It’s been a decade since the dangerous Fukushima nuclear disaster happened in Japan. Normally, for a country that is considered the ‘land of the rising sun,’ this was a black day, one mired in horrible darkness. So much so that while, to this day, there’s been only one death resulting of cancer caused from the incident, the hampering of the three Fukushima Daiichi reactors proved a near fatal incident.
It is important to remember that owing to the nuclear disaster, that ultimately disabled the power supply and cooling of three Fukushima Daiichi reactors, a major catastrophe threatened ‘Nippon.’ And so much so that in order to ensure that there occur no fatalities or heavy destructions, which was on the cards, as many as 100, 000 people had to be evacuated.
It might not be incorrect at all to suggest that what was a disaster for Japan with the threat of its predicament too obvious to deny or curtail, would’ve been a massive wrinkle on the face of the earth.
Nonetheless, almost ten years since the 2011 incident, that occurred because of the Earthquake and Tsunami, the Japanese government has taken a big decision with what the element of the episode’s aftermath.
So what is that?
Well, to many this may come as a nasty bit of surprise, rather a shock too good to deny but the Japanese government has decided to release no fewer than one million tonnes of contaminated water from the Fukushima episode into the sea.
Oh, hell, no!? Isn’t that the commonest reaction to expect? What else can be possibly said, right?
But well, what is one to do. Surely, in what can only be called as a massive shocker, it helps none to note that what Japan has done is rather eyebrow-raising.
But at the same time, shouldn’t a question be also asked- what else would the nation have possibly done with such a massive quantity of water? This, remember, is water that is already contaminated and has been the way it is even if for ten long years.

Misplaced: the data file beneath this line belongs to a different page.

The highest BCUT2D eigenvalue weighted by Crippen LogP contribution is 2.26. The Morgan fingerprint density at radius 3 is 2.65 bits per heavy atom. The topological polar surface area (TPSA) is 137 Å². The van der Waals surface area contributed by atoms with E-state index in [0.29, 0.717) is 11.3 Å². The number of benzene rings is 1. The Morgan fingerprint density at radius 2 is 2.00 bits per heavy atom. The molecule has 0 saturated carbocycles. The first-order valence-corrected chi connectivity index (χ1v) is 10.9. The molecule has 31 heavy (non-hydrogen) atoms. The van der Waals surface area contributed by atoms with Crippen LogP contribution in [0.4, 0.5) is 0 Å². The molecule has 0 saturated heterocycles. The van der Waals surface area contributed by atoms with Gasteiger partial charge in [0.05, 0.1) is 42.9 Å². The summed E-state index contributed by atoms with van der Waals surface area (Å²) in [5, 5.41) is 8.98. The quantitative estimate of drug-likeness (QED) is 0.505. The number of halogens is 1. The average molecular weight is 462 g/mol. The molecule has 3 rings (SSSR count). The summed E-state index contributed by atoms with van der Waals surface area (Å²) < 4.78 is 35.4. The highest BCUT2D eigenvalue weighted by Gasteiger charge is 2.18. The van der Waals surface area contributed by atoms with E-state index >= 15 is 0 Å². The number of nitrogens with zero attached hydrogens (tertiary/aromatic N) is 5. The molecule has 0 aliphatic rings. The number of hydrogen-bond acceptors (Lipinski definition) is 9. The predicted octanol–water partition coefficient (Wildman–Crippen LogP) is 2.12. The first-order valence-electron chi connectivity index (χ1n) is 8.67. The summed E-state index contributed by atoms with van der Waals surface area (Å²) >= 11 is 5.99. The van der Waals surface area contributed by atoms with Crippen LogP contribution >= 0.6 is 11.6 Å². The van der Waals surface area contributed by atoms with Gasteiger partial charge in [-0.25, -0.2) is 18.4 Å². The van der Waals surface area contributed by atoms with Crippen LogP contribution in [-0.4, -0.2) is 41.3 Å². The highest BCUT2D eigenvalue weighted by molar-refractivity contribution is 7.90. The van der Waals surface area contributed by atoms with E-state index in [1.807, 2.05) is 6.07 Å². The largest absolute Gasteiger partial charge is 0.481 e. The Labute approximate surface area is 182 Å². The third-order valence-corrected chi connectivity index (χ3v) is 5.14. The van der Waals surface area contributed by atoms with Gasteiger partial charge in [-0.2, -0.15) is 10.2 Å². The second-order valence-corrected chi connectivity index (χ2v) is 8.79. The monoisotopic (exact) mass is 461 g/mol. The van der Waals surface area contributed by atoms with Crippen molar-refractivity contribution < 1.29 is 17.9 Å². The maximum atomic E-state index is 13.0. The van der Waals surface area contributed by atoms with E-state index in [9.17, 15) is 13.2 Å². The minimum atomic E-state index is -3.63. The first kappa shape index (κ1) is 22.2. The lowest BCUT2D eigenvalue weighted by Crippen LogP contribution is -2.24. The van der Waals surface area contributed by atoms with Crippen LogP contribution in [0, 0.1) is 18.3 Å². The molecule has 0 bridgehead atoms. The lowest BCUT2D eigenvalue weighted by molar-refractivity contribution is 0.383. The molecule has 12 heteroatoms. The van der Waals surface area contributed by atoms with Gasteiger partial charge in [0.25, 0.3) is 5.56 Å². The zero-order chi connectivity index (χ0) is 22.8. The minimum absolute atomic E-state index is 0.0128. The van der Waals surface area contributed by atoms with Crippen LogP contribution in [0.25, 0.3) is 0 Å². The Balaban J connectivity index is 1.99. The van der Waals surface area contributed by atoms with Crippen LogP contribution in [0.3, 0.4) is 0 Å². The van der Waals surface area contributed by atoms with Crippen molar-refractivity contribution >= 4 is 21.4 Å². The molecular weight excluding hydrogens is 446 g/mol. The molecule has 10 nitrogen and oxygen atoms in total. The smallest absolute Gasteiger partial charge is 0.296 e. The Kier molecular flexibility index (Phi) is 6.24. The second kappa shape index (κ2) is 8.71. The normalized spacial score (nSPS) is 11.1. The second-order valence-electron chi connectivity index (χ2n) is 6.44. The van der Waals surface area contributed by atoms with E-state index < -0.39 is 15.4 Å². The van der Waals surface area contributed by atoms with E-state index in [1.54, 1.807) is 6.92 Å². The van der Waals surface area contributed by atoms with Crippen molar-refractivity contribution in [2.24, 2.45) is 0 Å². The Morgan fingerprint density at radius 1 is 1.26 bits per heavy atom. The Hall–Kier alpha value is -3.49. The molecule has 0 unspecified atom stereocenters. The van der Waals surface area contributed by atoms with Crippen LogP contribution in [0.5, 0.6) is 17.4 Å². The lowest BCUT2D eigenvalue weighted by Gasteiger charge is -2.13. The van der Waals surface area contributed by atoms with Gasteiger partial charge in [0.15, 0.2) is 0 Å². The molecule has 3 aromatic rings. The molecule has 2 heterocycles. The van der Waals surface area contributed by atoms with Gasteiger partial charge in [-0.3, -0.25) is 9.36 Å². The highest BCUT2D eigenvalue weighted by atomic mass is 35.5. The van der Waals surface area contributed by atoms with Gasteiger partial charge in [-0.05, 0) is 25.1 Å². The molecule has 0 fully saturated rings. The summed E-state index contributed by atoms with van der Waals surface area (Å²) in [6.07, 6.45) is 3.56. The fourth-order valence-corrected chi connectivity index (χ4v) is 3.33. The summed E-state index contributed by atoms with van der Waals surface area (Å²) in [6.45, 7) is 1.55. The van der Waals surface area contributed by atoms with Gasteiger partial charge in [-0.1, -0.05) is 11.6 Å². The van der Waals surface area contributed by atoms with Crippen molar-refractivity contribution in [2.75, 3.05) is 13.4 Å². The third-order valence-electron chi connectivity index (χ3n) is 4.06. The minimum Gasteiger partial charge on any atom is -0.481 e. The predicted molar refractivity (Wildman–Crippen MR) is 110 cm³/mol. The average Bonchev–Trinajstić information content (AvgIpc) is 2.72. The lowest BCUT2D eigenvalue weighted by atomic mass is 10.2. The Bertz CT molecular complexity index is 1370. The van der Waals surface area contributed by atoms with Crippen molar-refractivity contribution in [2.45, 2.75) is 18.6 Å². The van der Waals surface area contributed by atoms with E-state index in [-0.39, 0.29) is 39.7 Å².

Actually at a time where much of the world is gearing up for climate change and sustainability, this is the last thing one needed to hear and from a country that, in itself, is a cluster of four islands- right?
Here’s what Reuters had to say about the entire incident that is, expectedly, sending shockwaves, if one could put it that way:
The decision is expected to rankle neighbouring countries like South Korea, which has already stepped up radiation tests of food from Japan, and further devastate the fishing industry in Fukushima that has battled against such a move for years.
One can understand the issue Japan has been dealing with for the longest time possible in its recent history is the disposal of this water.
And here’s why it is a strain, a problem, an irreplaceable issue to be done away with. According to what Reuters said in their recent report, it proceeds with an decades-long decommissioning project. Nearly 1.2 million tonnes of contaminated water are currently stored in huge tanks at the facility.
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The plant, run by Tokyo Electric Power Company Holdings Inc 9501.T, suffered multiple nuclear meltdowns after a 2011 earthquake and tsunami.